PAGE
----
South Korea and the United States jointly launched eight short-range ballistic missiles into the East Sea on June 6, in response to North Korea’s recent test of multiple short-range ballistic missiles, according to U.S. Forces Korea (USFK).
“This exercise utilized one U.S. Army missile and seven [South Korea] Army missiles. The missiles were fired from the northeast of South Korea into the East Sea following appropriate notifications for air and maritime safety,” the USFK said in a statement.
The move was “to demonstrate the ability of the combined [U.S.–South Korea] force to respond quickly to crisis events,” the USFK said, reaffirming Washington’s “ironclad” commitment to the defense of South Korea.
South Korea’s Joint Chiefs of Staff (JCS) said they launched the ground-to-ground ballistic missiles for about 10 minutes on June 6, Yonhap News Agency reported.
“Our military strongly condemns the North’s series of ballistic missile provocations and seriously urges it to immediately stop acts that raise military tensions on the peninsula and add to security concerns,” the JCS said.
North Korea launched eight short-range ballistic missiles from four locations on June 5. The JCS claimed that the missiles traveled 110 to 670 kilometers (68 to 416 miles) eastward at altitudes between 25 to 90 kilometers (15 to 55 miles).
North Korea’s official news agency didn’t issue a statement regarding the missile launches.
The U.S. Indo-Pacific Command said it was aware of the “multiple ballistic missile launches” by Pyongyang and had consulted with its allies and partners.
“While we have assessed that this event does not pose an immediate threat to U.S. personnel or territory, or to our allies, these missile launches highlight the destabilizing impact of [North Korea’s] illicit weapons program,” it said in a statement.
The latest missile test marked the North’s 18th round of missile launches this year; the previous one was on May 25, when three ballistic missiles were tested just hours after President Joe Biden ended his trip to Asia.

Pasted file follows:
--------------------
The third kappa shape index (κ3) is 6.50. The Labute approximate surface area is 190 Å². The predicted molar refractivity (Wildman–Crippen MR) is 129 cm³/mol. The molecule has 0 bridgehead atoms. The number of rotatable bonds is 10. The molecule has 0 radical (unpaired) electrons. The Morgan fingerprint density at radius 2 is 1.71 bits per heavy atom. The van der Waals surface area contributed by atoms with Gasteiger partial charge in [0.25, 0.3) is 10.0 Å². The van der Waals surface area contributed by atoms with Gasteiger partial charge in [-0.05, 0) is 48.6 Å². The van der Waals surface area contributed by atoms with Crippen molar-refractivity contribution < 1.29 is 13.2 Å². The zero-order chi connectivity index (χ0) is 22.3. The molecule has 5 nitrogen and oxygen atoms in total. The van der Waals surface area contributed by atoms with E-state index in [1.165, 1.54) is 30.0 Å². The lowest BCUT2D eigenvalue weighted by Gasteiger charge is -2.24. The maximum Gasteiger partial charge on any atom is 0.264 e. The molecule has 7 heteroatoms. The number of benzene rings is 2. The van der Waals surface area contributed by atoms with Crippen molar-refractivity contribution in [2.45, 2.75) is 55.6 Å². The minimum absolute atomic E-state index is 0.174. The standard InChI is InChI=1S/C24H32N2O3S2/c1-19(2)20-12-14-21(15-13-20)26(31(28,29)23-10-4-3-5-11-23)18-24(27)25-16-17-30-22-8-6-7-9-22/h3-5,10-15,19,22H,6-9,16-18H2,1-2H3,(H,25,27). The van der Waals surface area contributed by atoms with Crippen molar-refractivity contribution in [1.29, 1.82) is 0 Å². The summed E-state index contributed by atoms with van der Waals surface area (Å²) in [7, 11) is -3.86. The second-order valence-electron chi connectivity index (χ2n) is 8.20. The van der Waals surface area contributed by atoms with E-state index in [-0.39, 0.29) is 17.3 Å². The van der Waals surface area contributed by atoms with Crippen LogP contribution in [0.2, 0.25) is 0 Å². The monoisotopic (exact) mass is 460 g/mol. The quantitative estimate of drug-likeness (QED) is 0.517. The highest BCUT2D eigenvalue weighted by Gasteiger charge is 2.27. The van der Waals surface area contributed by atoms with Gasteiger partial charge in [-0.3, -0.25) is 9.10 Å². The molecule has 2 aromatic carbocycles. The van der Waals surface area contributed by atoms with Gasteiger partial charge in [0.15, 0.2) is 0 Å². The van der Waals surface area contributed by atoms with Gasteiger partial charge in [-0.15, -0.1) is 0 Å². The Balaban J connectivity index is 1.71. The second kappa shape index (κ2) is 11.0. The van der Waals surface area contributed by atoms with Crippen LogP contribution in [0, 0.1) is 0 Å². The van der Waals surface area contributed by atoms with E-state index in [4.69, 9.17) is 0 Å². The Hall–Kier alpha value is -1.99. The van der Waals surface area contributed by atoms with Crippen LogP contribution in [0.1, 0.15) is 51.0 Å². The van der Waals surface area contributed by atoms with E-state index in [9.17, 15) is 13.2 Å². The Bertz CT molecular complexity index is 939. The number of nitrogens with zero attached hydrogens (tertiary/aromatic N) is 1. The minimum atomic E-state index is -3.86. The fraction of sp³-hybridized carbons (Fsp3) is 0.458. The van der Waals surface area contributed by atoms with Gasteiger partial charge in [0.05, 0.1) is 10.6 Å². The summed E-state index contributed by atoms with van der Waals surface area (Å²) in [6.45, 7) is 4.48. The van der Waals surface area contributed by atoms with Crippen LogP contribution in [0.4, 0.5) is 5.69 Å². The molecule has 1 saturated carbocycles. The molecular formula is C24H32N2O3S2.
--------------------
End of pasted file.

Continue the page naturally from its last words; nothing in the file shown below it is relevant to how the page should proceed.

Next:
Sung Kim, the U.S. special envoy for North Korea, held a trilateral meeting with his South Korean and Japanese counterparts in Seoul on June 4 to discuss North Korea’s nuclear threats. Kim said that Washington and its allies “are preparing for all contingencies.”
“We are prepared to make both short and longer-term adjustments to our military posture as appropriate and responding to any [North Korea] provocation and as necessary to strengthen both defense and deterrence to protect our allies in the region,” he said.
“We want to make clear to the DPRK that its unlawful and destabilizing activities have consequences and that the international community will not accept these actions as normal,” Kim added, using North Korea’s official acronym.
Kim reaffirmed that Washington remains open to dialogue with North Korea and is willing to discuss sanctions relief. But Pyongyang has “shown no interest” to resume denuclearization talks due to what it says are the U.S. and its allies’ “hostile” policies.
“When [North Korean leader Kim Jong Un] sees that we are coordinating very closely with partners and allies, I hope this persuades him that the only viable path is diplomacy with us.”